George Contaoi's 1955 Ford
1955 Ford F-100 owned by San Bernardino Krankers member George Contaoi of San Bernardino. In 1954, 20 year old George went down to Los Angeles to buy a brand new Ford pickup. He already owned a full custom 1947 Mercury, however he needed a truck in order to build his house. He bought it at Frank Taylor Ford on Washington and Los Angeles street near downtown LA. It was painted red, and was powered by an inline six. George wanted more juice in the truck, so after a month or so, he took out the six cylinder Ford engine and sold it. Chevrolet had just introduced the new V8 powerplant, and George ordered a brand new engine with a 3 speed transmission with overdrive from the Chevrolet dealership in San Bernardino where he currently worked at. He made the engine fit and put 4:11 gears in the rear axle, which fit nicely with the overdrive. George, Al Andradeas and Dick Richardson C'd the frame, and lowered the truck by removing some of the leaves. He installed a set of 1955 Ford passanger car hubcaps, and bought a set of Appleton S-552 spotlights from Rose Auto Supply on 2E street, San Bernardino. Dick Richardson installed a set of 1941 Chevrolet taillights, dual "belly burner" pipes. The running boards were chromed, along with the spring perches, door latches, strikers, garnish moldings, and bumpers. A white tonneau cover was made and fastened with snap buttons. Dick shaved the emblems on the hood and fenders. The 4 rows of louvers were punched into the hood. When all the work was done, he painted it black lacquer.
In 1956, George thought the truck was bulky and too much in black. Cadillac had just come out with their new color Iridescent Gold, and George really liked the color. He repainted it at the Chevrolet dealership where he worked. The interior was painted 1953 Buick Red lacquer, and a 1947 Mercury radio was installed. Von Dutch did all the pin striping both on the inside of the truck, and the outside. On the tailgate, Von Dutch, along with Dean Jeffries made a big painting of a guy, getting his hand eaten up by a snake. When Barris filled the tailgate in 1957, George gave them strict orders not to destroy the painting. He took it down there in the spring of a1957, and they rounded the corners, filled the tailgate, installed quad 1950 Mercury taillights and made a new roll pan on it. George spotted the custom work with the lacquer paint he had left. After this, he installed Lincoln rims, with baby moon hubcaps and beauty rings. George did not like how the stock grille looked like, so he got a 1956 Ford grille which he got chrome plated. The upholstery was done in ranch pattern hazel brown, with a matching headliner and door panels. Gold sparkly shag carpet was installed as well.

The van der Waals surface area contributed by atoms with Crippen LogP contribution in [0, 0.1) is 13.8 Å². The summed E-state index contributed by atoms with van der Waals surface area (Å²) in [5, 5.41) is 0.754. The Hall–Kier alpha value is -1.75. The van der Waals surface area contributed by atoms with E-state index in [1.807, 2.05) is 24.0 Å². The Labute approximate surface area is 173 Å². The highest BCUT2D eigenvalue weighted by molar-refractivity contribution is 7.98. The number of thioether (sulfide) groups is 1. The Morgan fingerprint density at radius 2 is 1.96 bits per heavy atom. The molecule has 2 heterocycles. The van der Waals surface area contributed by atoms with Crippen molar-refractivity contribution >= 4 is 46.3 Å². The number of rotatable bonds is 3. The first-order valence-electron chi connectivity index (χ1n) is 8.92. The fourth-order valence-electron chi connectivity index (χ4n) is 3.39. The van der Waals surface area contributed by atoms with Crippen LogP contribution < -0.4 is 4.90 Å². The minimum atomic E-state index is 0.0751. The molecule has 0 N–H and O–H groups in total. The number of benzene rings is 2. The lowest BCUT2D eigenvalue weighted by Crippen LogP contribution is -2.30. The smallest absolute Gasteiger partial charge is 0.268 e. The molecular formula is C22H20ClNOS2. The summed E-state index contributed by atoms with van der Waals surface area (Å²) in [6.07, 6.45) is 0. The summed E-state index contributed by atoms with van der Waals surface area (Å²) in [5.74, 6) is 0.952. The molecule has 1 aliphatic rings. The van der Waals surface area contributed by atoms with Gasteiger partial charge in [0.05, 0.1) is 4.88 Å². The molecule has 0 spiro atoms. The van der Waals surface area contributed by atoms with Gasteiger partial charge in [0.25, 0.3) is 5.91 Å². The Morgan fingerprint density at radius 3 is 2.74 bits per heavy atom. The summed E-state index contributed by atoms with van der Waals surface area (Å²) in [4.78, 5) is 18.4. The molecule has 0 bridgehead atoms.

In the 1960's he heightened the truck and replaced the louvered hood. He installed a second tank behind the seat, and made a camper for it. He used the truck for hunting in Utah, New Mexico, Montana, and around the west coast of the US. In 1969, the new Chevy 350 came out, and George decided to update it. He got a fairly used engine from a wrecked 1969 Chevrolet Camaro Z28 that he tore out and installed. The last time he drove it, was in 1978.
George had the truck sitting in his field in San Bernardino from 1978, until Olav Kvipt bought it in april 2014. Olav's daily driver had been stolen, and he needed a new one. It was advertised on Craigslist for $5500. At first, Olav thought it was Richard Axcell's 1955 Ford, but after talking to George, he got the whole story from 1954, up to 2014. It was trailered to where Olav lived in Long Beach, then he tore it apart and restored the chassis. The engine was rebuilt by Aries Engine Rebuild in Cudahy, and the truck was assembled in the old Barris Kustom shop in Lynwood. The tailgate with the Von Dutch & Dean Jeffries painting was still on the truck, but it was hard to tell if it was still intact. Roby Ballard assisted with a bore scope, which allows you to see through a hole with the size of a pen. After drilling a hole, the camera was put in, and it turned out the painting was in pristine condition. Olav and Alex Barrios removed the panel and unveiled it for the public.
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